Lesson #4 – Needle-Weaving Band Sampler

Lesson #4 is a stand-alone unit that only requires some basic knowledge of embroidery. It deals with different needle-weaving band patterns. Needle-weaving hems or bands are, next to the Peahole hem, most important in Schwalm whitework; there are more than 200 different known patterns.


In needle-weaving bands fabric with a linen weave is transformed by withdrawing fabric threads in one direction and replacing them with embroidery threads that are woven in different patterns.


The lesson #4 booklet expands and improves, with very detailed descriptions, similar content found in my book Fancy Hems. The six on the front page shown band patterns are explained.

You will learn how to
• establish thread bundles,
• establish bridges,
• secure withdrawn thread ends,
• work units,
• change the width of bridges,
• read a diagram,
• remove extra bundles,
• increase the number of bundles, and
• work spiders.


In addition, you will learn how to work
• one-piece block patterns,
• A-patterns, and
• a two-piece block pattern with spiders.


Schwalm Whitework
Lesson #4
Needle-Weaving Band Sampler
47 pages
more than 200 images
text: English
plastic comb binding
item price: €25 (including 7% sales tax), €23.36 for customers outside the EU
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The project in the booklet is worked on 14 threads/cm natural coloured linen from the Übelhör linen mill in Austria. One can use any evenweave (or nearly evenweave) linen that is densely woven with a thread count between 13.5/cm and 16/cm. Weddigen linen #160 with 13.5 threads/cm is well suited.
But if one wants to have the same linen to get the same result as shown in the booklet, a kit is available. Kit #4 contains all materials required to complete lesson #4.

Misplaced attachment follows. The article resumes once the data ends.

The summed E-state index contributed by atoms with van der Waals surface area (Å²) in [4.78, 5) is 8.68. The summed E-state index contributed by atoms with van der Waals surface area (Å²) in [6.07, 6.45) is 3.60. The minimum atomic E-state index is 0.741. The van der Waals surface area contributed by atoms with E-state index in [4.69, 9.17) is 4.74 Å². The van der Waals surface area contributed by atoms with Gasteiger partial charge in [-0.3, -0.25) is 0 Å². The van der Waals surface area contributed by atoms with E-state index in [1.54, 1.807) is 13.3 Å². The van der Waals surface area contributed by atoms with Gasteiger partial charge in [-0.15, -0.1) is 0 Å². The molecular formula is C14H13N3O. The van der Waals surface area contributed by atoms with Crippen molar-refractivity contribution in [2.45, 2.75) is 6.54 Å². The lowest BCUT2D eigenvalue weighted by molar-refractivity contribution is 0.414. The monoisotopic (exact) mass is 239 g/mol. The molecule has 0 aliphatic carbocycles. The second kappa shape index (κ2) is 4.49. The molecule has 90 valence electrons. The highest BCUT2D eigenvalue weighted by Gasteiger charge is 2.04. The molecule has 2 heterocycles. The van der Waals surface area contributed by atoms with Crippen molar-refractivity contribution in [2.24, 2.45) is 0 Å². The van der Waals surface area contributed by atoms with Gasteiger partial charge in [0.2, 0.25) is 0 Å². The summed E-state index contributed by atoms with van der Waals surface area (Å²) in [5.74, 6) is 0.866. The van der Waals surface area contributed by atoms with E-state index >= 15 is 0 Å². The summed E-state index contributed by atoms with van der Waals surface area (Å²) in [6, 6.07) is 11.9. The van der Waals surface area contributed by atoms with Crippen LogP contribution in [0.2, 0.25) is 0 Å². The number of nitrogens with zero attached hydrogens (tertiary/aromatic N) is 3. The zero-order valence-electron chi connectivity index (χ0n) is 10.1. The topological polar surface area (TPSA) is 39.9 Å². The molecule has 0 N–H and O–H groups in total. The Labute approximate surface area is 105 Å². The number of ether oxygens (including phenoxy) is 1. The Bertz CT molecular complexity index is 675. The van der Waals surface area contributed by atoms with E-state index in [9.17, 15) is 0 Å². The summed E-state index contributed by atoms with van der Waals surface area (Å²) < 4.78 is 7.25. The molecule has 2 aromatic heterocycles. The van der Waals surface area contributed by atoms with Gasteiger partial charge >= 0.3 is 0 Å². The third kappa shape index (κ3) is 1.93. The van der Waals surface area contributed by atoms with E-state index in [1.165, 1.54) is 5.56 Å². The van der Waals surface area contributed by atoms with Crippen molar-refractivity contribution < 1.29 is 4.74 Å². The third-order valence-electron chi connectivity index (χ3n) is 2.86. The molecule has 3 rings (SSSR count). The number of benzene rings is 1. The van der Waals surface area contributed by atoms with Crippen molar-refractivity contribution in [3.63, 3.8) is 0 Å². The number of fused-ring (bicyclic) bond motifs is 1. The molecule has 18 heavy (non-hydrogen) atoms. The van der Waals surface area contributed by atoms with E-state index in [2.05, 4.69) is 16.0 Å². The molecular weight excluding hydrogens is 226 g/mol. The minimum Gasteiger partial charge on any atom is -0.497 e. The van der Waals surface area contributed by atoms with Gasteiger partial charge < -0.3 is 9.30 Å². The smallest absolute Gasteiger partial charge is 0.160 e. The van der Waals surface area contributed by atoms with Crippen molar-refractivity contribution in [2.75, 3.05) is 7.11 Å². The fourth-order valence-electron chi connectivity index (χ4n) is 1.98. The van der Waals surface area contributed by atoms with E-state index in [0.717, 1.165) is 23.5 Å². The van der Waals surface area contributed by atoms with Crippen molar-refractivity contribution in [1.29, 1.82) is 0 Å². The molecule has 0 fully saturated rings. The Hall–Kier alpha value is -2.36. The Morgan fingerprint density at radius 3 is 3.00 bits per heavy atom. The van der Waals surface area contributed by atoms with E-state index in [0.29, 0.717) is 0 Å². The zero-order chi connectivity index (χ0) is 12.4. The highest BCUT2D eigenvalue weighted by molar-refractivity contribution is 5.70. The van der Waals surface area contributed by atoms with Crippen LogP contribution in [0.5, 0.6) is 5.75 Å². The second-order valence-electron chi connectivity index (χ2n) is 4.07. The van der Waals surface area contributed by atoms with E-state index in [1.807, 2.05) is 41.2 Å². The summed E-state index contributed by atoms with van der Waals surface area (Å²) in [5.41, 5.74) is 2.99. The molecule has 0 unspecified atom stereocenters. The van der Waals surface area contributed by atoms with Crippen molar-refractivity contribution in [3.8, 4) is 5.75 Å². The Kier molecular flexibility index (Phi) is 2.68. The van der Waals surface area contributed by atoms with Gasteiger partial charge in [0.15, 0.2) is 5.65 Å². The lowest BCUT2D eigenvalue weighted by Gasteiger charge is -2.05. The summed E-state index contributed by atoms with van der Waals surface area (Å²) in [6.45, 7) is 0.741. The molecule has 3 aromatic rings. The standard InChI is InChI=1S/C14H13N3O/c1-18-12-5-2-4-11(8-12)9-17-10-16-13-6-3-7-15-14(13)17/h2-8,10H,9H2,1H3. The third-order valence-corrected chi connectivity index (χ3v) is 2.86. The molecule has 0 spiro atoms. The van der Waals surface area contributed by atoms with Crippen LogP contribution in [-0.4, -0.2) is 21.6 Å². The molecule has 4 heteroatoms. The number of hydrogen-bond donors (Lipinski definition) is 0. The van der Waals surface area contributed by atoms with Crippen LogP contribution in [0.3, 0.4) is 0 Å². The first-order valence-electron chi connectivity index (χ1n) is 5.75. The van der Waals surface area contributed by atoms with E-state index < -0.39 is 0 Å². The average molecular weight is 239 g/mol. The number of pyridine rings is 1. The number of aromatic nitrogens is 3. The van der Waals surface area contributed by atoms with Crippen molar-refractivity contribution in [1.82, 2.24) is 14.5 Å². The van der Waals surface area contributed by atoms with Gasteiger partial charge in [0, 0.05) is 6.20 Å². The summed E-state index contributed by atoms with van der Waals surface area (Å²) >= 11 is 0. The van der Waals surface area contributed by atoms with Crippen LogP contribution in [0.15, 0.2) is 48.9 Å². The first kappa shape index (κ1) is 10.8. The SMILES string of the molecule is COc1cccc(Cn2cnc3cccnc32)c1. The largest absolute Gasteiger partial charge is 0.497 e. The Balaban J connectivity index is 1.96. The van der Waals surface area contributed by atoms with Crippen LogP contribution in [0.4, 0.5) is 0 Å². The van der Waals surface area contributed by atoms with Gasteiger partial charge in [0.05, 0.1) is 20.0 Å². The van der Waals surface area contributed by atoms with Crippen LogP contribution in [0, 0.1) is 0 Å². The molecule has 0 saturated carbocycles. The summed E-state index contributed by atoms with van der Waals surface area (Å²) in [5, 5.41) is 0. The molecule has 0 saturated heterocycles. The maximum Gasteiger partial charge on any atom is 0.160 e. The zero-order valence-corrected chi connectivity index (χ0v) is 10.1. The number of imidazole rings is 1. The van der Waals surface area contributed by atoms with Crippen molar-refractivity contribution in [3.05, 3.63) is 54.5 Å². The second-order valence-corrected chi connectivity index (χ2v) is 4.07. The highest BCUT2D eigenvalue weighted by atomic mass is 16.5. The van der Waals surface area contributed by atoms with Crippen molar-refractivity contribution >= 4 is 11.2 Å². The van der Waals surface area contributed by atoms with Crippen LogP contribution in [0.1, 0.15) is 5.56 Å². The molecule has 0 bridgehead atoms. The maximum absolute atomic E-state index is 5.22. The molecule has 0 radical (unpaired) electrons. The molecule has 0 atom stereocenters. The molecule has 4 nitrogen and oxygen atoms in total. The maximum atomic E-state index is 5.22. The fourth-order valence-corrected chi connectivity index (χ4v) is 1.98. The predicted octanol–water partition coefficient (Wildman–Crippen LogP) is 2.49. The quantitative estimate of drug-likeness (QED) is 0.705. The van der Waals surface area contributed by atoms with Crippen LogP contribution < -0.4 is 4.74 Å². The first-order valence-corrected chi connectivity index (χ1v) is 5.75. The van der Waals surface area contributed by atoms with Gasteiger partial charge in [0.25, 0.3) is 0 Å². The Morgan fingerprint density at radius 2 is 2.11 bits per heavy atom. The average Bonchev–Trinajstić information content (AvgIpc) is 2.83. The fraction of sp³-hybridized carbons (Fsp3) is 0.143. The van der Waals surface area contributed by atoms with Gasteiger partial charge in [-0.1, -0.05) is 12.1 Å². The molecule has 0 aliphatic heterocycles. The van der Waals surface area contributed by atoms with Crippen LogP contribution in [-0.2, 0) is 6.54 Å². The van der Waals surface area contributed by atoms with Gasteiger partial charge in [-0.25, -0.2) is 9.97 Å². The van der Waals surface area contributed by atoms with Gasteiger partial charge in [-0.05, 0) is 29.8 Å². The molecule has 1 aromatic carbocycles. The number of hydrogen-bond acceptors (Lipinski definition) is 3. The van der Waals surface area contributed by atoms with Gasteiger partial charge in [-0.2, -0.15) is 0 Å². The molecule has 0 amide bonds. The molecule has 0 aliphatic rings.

Lesson #3 – Openwork Circle Design Ornaments

Of the three types of withdrawn-thread patterns (simple, Limet, and openwork) in Schwalm whitework, openwork is the most important and richly diverse group. This is because shapes can not only be filled with endless patterns but also with figured patterns. The variety of figured patterns is vast – in addition to hearts, tulips and stars, birds and manikin are found. However, one can also find other animals and crowns. The Schwalm embroiderer loved diversification and liked to combine all the different possibilities.


Openwork patterns are especially durable because the embroiderer usually embroidered the shape twice – once for securing the grid with Cable stitches and again when working a pattern using Rose or needle-weaving stitches into the established grid. Learning to embroider openwork patterns is a little bit more arduous. But having learned the basic principles, countless and very different creative possibilities are opened up.

linienförmige Anordnung | arrangement in a straight line
The Ornament project is a continuation of the Happel Hearts project. It provides the opportunity to practice Coral Knot, Chain, and Blanket stitches that you learned in lesson #1, and it introduces new techniques and challenges:

1. Design transfer of a circle design
2. Thread withdrawal for an openwork grid with a square in the center
3. Working a Cable stitch grid
4. Openwork filling stitch: needle weaving
5. Working from a filling pattern chart
6. Openwork filling stitch: Rose stitch
7. Finishing
8. Thread withdrawal for an openwork grid with an intersection of bundled threads in the center

In addition, you will
• create your own different edge embellishment in basic star pattern charts,
• create your own star pattern chart,
• study more different pattern charts,
• study more embroidered star patterns.


The main focus of this lesson is to introduce Schwalm whitework’s third type of withdrawn-thread patterns – openwork patterns. (Simple withdrawn-thread filling patterns and Limet-Filling patterns have already been covered in lesson #1 and in lesson #2 respectively.)


In this lesson you have to establish an openwork grid, stabilize it with Cable stitches, and fill it with different figured patterns using needle weaving and Rose stitches. In the end, excess fabric is cut away.

Other finishing possibilities are square ornaments, coasters, and bands.


The project is small, but there is so much to learn!
Everything you need is included in the kit #1. Did you order it already?
To save you shipping costs, I made this document downloadable. Of course, a printed version is available upon request; should you prefer this option, please email me.

Schwalm Whitework
Lesson #3
Openwork Circle Design Ornaments
31 pages
more than100 images
text: English
21.95 MB file size
item price: € 20 (including 19 % sales tax), 16,81 € for customers outside the EU

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Lesson #2 – Tulip Wreath